We knew this was going poorly when the biggest debate was to take out any mention of the phrase, “When appropriate . . .” because it left too much ambiguity, subjectivity, etc. when working with new and/or transferring members. Well darn tootin’. Why do we think that we can or should legislate any and all creativity and movement of the Spirit out of our process? Will it make us a closer community? Will it help to do away with conflict and disagreement? Will it guarantee “ideal” pastors? I think NOT. By doing this we retreated back to the falsehood that we can avoid and conquer any sense of ambiguity and not-knowing, when the rest of world has moved on. Anyone heard of a postmodern shift?!?!? Not us, we are retreating back into the perceived safety and calm of modernity when we should be sitting in the heart of the chaos living out the peace of heart, mind and spirit that we have in Christ. Makes me want to scream!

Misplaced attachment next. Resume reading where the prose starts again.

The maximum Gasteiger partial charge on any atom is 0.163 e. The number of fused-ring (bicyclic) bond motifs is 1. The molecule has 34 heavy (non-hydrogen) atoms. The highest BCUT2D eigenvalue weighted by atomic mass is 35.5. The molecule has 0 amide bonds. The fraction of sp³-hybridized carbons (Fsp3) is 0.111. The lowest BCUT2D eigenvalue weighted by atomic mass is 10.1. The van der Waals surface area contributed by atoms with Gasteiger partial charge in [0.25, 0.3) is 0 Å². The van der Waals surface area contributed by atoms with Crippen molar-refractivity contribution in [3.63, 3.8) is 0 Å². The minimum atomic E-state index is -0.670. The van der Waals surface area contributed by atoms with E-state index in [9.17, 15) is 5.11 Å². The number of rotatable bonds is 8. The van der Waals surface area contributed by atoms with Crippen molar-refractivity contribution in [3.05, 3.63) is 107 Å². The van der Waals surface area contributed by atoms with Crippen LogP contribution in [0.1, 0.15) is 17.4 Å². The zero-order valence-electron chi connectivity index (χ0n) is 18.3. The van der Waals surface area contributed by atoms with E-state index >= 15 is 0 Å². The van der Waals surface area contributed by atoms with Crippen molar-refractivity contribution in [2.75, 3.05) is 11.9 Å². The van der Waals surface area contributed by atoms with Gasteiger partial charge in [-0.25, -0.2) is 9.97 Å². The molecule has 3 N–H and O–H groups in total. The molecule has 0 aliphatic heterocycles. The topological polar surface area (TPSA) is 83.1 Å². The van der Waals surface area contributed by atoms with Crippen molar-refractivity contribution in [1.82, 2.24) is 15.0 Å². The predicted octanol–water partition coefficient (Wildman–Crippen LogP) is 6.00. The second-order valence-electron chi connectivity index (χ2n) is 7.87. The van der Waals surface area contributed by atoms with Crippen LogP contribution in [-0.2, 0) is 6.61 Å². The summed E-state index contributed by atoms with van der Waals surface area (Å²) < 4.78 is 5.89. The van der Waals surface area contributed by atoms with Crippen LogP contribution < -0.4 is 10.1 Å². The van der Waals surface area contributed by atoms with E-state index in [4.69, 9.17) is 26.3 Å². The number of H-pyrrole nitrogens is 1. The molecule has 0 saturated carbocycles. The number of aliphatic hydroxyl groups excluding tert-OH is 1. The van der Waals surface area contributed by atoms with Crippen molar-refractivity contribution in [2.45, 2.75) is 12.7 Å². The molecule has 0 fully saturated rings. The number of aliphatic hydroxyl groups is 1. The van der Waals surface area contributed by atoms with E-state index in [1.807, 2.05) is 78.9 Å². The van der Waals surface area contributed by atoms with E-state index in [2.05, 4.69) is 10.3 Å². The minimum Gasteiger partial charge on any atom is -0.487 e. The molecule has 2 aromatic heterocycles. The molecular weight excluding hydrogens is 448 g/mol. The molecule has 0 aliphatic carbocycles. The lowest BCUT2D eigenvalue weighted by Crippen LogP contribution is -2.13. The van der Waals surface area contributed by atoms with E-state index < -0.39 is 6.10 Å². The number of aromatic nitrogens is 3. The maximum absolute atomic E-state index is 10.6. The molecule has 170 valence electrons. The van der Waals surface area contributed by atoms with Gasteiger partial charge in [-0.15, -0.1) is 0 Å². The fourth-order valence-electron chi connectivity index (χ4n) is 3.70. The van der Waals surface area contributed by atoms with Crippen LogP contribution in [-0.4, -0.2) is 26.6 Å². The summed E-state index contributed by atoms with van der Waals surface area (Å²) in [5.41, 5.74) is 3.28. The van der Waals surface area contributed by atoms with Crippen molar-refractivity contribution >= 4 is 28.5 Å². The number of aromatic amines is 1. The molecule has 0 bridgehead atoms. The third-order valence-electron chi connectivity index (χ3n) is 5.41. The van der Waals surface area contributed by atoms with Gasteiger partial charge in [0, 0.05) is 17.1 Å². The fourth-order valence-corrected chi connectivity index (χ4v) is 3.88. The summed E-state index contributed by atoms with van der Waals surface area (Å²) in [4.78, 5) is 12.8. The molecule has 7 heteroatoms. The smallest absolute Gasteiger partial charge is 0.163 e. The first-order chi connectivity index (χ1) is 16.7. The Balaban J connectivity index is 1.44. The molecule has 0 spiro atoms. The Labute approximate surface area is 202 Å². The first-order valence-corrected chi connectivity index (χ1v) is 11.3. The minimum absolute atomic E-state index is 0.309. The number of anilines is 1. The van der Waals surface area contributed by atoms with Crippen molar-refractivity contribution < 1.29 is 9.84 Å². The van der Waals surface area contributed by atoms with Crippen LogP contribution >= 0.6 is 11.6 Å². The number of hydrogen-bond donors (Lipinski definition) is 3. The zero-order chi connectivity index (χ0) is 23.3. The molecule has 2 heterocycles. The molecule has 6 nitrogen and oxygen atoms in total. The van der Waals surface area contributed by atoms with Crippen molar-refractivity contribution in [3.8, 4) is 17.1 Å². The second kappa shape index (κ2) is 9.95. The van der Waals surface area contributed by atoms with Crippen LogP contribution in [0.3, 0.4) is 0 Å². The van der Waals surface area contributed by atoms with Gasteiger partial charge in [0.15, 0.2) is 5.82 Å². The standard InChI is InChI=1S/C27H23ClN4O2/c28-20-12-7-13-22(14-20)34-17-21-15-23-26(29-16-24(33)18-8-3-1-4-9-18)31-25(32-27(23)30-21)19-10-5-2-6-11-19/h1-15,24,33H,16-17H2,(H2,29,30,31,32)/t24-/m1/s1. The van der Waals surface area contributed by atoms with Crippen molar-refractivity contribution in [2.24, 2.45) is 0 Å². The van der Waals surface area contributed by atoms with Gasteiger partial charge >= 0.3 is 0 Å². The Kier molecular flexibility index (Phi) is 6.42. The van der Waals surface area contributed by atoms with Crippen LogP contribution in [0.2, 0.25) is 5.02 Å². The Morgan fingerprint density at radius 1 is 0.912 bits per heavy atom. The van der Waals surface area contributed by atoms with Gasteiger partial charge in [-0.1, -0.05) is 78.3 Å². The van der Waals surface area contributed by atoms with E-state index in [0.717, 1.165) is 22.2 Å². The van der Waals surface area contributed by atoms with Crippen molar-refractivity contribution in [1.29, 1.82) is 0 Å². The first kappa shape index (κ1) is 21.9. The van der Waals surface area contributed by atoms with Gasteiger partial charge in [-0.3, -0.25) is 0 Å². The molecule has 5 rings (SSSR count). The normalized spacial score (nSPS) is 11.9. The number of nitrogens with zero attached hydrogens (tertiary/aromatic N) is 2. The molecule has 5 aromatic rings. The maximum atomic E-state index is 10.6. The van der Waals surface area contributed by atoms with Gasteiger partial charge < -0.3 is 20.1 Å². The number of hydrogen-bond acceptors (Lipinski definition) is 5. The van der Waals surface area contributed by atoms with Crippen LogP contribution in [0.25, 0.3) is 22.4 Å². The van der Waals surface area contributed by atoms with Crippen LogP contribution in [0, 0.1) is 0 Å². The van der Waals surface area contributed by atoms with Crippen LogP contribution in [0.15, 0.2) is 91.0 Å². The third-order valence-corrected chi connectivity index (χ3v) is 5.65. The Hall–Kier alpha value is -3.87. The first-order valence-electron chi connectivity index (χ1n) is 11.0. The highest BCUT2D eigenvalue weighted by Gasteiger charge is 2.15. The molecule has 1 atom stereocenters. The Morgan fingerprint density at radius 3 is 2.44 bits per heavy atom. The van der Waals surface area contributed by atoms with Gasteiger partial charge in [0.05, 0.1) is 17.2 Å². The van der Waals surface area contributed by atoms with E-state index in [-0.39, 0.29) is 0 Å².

REASON TWO :: We are mean and uncaring jerks.
Part a) After the votes were clearly going one way, during one of the votes which were being hand-counted an elder from some church – and yes, I would call him out if I could have seen his nametag, but he knows who he is – says out loud so everyone could hear, “There is no need to count, we know who is winning.” You
ass. . . I mean, you mean guy! I didn’t realize there we were keeping friggin’ score about issues that effect people’s lives. Next time we should bring in our electronic scoreboard and we can keep track of time outs and penalty minutes. As long as we still see “discernment” as winning and losing we are going nowhere.